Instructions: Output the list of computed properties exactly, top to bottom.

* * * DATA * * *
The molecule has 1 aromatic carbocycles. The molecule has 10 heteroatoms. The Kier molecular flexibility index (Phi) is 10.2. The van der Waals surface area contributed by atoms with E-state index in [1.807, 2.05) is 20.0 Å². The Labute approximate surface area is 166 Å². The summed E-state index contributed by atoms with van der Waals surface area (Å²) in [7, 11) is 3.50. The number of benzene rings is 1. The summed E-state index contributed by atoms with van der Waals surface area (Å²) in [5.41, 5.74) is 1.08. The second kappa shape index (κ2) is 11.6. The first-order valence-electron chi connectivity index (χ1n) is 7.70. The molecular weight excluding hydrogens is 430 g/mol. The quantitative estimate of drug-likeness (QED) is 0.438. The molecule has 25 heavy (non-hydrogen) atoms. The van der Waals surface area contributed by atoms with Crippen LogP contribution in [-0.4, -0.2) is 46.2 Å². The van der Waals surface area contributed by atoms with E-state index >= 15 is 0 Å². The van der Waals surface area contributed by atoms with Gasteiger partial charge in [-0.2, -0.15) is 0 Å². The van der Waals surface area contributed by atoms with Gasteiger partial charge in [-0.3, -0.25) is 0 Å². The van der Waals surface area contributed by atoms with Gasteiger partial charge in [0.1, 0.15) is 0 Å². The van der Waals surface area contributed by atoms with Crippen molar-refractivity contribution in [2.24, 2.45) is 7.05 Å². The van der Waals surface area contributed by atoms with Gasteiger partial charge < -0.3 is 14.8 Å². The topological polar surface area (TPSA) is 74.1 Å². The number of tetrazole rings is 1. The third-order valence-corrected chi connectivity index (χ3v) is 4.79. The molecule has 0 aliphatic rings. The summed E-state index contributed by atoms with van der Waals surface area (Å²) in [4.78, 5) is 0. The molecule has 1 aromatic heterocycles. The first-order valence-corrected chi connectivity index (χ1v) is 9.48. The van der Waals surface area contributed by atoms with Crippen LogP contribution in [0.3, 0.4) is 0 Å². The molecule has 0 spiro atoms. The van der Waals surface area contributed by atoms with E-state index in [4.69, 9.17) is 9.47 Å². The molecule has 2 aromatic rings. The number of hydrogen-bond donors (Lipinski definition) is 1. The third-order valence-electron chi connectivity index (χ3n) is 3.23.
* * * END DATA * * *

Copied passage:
The molecule has 1 aromatic carbocycles. The molecule has 10 heteroatoms. The Kier molecular flexibility index (Phi) is 10.2. The van der Waals surface area contributed by atoms with E-state index in [1.807, 2.05) is 20.0 Å². The Labute approximate surface area is 166 Å². The summed E-state index contributed by atoms with van der Waals surface area (Å²) in [7, 11) is 3.50. The number of benzene rings is 1. The summed E-state index contributed by atoms with van der Waals surface area (Å²) in [5.41, 5.74) is 1.08. The second kappa shape index (κ2) is 11.6. The first-order valence-electron chi connectivity index (χ1n) is 7.70. The molecular weight excluding hydrogens is 430 g/mol. The quantitative estimate of drug-likeness (QED) is 0.438. The molecule has 25 heavy (non-hydrogen) atoms. The van der Waals surface area contributed by atoms with Crippen LogP contribution in [-0.4, -0.2) is 46.2 Å². The van der Waals surface area contributed by atoms with E-state index >= 15 is 0 Å². The van der Waals surface area contributed by atoms with Gasteiger partial charge in [-0.2, -0.15) is 0 Å². The van der Waals surface area contributed by atoms with Gasteiger partial charge in [-0.3, -0.25) is 0 Å². The van der Waals surface area contributed by atoms with Gasteiger partial charge in [0.1, 0.15) is 0 Å². The van der Waals surface area contributed by atoms with Crippen molar-refractivity contribution in [2.24, 2.45) is 7.05 Å². The van der Waals surface area contributed by atoms with Gasteiger partial charge < -0.3 is 14.8 Å². The topological polar surface area (TPSA) is 74.1 Å². The number of tetrazole rings is 1. The third-order valence-corrected chi connectivity index (χ3v) is 4.79. The molecule has 0 aliphatic rings. The summed E-state index contributed by atoms with van der Waals surface area (Å²) in [4.78, 5) is 0. The molecule has 1 aromatic heterocycles. The first-order valence-corrected chi connectivity index (χ1v) is 9.48. The van der Waals surface area contributed by atoms with Crippen LogP contribution in [0.3, 0.4) is 0 Å². The molecule has 0 spiro atoms. The van der Waals surface area contributed by atoms with E-state index in [4.69, 9.17) is 9.47 Å². The molecule has 2 aromatic rings. The number of hydrogen-bond donors (Lipinski definition) is 1. The third-order valence-electron chi connectivity index (χ3n) is 3.23.